STATEMENT OF JOHN PARSONS, ASSOCIATE REGIONAL DIRECTOR, LANDS, RESOURCES, AND PLANNING, NATIONAL CAPITAL REGION, NATIONAL PARK SERVICE, DEPARTMENT OF THE INTERIOR, BEFORE THE SENATE SUBCOMMITTEE ON NATIONAL PARKS, HISTORIC PRESERVATION AND RECREATION, COMMITTEE ON ENERGY AND NATURAL RESOURCES, CONCERNING H.R. 1000 AND S. 921, BILLS TO ADJUST THE BOUNDARY AND AUTHORIZE AN EXCHANGE OF LAND AT WILLIAM HOWARD TAFT NATIONAL HISTORIC SITE, OHIO.
JULY 17, 2001
Mr. Chairman, thank you for the opportunity to appear before the Subcommittee to present the position of the Department of the Interior on H.R. 1000, and S. 921, bills to adjust the boundary and authorize an exchange of certain lands at William Howard Taft National Historic Site located in Cincinnati, Ohio. The Department of the Interior supports these bills.
With one minor exception of a technical nature, H.R. 1000 and S. 921 are identical bills. H.R. 1000 was the subject of a hearing before the House Subcommittee on National Parks, Recreation, and Public Lands, on April 26, 2001. At the hearing the witness for the Department of the Interior, NPS Associate Director Katherine H. Stevenson, recommended several amendments to the bill that would enable it to better address the needs of the William Howard Taft National Historic Site. One of these amendments would allow the Park Service to purchase one of the properties involved in the bill with appropriated funds, the other two proposed amendments were primarily technical in nature. The House Resources Committee adopted these amendments and reported the bill out of committee on May 16, 2001. The bill was passed by the House on June 6, 2001. With one technical exception which would be corrected by the amendment proposed at the conclusion of this testimony, S. 921 is identical to the House-passed version of H.R. 1000, and was introduced in the Senate on May 21, 2001.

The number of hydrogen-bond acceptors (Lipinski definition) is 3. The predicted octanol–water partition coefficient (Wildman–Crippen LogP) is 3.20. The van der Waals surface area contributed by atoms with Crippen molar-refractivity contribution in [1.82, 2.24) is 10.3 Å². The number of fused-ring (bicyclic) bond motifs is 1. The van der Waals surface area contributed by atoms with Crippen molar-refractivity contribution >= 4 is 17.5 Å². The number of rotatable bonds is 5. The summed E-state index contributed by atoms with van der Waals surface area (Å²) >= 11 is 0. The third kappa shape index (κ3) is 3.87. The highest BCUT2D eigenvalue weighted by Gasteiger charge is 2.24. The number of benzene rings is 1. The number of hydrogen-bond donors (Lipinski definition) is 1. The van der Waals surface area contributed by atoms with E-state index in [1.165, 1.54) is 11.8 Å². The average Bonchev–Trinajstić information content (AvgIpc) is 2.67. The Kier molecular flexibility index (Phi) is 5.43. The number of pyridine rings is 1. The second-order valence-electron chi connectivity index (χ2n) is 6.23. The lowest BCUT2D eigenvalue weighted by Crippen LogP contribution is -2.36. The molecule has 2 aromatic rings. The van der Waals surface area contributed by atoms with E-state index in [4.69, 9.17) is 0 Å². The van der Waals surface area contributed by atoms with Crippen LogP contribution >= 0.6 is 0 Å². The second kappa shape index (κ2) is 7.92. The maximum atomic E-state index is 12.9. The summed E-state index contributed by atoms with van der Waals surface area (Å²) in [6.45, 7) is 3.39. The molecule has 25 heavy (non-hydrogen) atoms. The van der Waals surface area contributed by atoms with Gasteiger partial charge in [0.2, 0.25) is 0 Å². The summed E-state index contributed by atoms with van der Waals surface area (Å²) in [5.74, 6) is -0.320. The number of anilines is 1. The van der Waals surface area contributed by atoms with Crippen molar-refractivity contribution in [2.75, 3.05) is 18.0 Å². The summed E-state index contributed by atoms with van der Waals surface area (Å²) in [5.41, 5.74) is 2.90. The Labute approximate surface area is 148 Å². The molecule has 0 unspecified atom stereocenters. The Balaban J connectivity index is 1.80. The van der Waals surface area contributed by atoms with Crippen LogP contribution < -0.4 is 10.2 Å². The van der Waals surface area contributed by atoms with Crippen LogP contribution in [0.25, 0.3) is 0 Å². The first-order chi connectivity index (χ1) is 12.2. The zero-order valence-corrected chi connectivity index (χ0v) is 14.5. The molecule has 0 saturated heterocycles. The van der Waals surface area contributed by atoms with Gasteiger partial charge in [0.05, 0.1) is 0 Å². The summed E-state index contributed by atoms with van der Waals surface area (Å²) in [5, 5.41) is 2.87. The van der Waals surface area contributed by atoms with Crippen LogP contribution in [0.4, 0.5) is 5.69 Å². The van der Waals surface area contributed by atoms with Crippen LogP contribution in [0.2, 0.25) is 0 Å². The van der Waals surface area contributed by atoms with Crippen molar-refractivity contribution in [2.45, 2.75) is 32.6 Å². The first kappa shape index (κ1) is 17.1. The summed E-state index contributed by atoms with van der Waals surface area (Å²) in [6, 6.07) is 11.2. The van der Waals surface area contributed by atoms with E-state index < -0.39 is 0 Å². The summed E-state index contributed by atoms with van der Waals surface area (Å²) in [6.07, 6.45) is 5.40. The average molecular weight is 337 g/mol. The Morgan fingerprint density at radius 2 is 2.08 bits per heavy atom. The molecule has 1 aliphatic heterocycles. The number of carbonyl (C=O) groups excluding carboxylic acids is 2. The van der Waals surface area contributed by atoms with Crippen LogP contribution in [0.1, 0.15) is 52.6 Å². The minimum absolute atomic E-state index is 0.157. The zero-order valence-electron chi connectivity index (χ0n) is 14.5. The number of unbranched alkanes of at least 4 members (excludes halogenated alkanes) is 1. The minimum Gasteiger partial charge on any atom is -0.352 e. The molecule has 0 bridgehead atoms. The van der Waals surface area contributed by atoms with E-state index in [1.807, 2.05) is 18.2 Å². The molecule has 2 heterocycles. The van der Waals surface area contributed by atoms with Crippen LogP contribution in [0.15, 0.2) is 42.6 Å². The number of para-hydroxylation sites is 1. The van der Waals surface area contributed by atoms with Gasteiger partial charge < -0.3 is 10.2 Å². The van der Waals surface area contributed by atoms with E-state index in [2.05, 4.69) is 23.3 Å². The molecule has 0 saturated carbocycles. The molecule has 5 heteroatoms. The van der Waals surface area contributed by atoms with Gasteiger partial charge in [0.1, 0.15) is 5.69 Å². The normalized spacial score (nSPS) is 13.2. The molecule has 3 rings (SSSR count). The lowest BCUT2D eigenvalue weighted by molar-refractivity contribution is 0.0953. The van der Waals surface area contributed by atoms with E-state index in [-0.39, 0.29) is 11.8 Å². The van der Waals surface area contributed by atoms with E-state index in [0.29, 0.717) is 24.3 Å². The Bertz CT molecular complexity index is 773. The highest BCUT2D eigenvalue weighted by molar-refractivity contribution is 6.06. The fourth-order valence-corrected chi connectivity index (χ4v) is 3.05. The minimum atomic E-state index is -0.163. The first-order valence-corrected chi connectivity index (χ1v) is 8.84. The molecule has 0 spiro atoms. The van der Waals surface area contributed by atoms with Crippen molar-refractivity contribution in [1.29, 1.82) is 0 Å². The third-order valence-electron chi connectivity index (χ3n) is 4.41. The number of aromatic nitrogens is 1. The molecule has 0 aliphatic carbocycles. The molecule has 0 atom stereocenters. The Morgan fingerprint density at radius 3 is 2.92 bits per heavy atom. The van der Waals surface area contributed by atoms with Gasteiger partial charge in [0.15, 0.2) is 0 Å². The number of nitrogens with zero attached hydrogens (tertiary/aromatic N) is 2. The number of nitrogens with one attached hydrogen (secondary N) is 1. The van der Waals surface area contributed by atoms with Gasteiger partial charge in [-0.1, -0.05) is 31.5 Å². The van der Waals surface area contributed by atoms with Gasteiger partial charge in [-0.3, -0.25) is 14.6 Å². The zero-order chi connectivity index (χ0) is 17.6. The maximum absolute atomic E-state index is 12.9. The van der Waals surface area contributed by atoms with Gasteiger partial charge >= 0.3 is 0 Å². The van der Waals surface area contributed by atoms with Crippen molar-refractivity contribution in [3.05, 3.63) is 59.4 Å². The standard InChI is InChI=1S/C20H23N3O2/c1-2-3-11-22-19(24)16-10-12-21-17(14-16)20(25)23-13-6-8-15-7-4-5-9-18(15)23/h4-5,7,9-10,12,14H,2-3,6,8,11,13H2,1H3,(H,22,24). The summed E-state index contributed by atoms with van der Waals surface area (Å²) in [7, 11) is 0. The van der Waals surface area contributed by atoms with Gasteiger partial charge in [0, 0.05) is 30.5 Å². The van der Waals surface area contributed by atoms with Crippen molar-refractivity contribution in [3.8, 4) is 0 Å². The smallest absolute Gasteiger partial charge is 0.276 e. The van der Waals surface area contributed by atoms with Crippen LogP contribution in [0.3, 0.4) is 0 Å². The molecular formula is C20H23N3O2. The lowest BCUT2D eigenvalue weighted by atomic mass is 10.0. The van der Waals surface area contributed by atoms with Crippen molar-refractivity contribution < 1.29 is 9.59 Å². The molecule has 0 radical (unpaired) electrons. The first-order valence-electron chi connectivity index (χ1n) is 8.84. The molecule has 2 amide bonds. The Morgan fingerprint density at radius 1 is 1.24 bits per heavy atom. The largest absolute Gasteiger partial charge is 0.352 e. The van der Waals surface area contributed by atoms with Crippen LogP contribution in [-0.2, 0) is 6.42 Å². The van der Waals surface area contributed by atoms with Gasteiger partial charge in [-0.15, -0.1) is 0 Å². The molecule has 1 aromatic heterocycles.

The William Howard Taft National Historic Site, situated in a designated Historic District of the Mount Auburn section of Cincinnati, Ohio, is the only memorial to William Howard Taft, the nation's 27th President and 10th Chief Justice of the United States. William Howard Taft lived at the property that became the historic site from his birth in 1857 until his marriage to Helen "Nellie" Herron, in 1886. The Taft family sold the property in 1889.
This unit of the National Park System was established by Public Law 91-132 on December 2, 1969. The site was established specifically to "preserve in public ownership historically significant properties associated with the life of William Howard Taft." Prior to the establishment of the historic site the William Howard Taft Memorial Association began efforts to acquire and restore the Taft family home. In 1963 the association leased part of the house and began to restore it. In 1968 the association bought the property. In 1969 the home and its 1/2 acre of land was transferred to the United States Government. In 1972 an additional 1/3 acre of adjacent land was cleared of an existing apartment building and also donated to the Government by the William Howard Taft Memorial Association.
H.R. 1000 and S. 921 would redraw the boundary of the Taft historic site to include two parcels of land that are presently contiguous to the site. The inclusion of these tracts within the site would benefit park visitors by giving them easier access to the site, and by enabling the Park Service to better tell the story associated with the site. In addition, these bills would benefit the local community of Mount Auburn, as it would authorize the National Park Service to transfer a tract of land to a leading private educator of Cincinnati, the SABIS International School of Cincinnati (SABIS). This tract would enable SABIS, which operates a school across the street from the site, to better carry out its educational mission.
The Taft Historic Site is bordered by Southern Avenue on the north, Auburn Avenue on the west, Young Street on the east, and Bodman Avenue on the south. The primary attractions for visitors are the Taft Home, and the Taft Education Center, which are both accessed from Auburn Avenue. However, to reach the Home or the Education Center, visitors must park along either heavily trafficked Auburn Avenue, or at the NPS parking lot, which is at the other end of the block, at the corner of Young Street and Southern Avenue. This lot is situated between two tracts owned by SABIS, and across the street from other land owned by SABIS. Thus, the lot is far more convenient for faculty, and parents of students attending the SABIS school, than it is for Taft site visitors.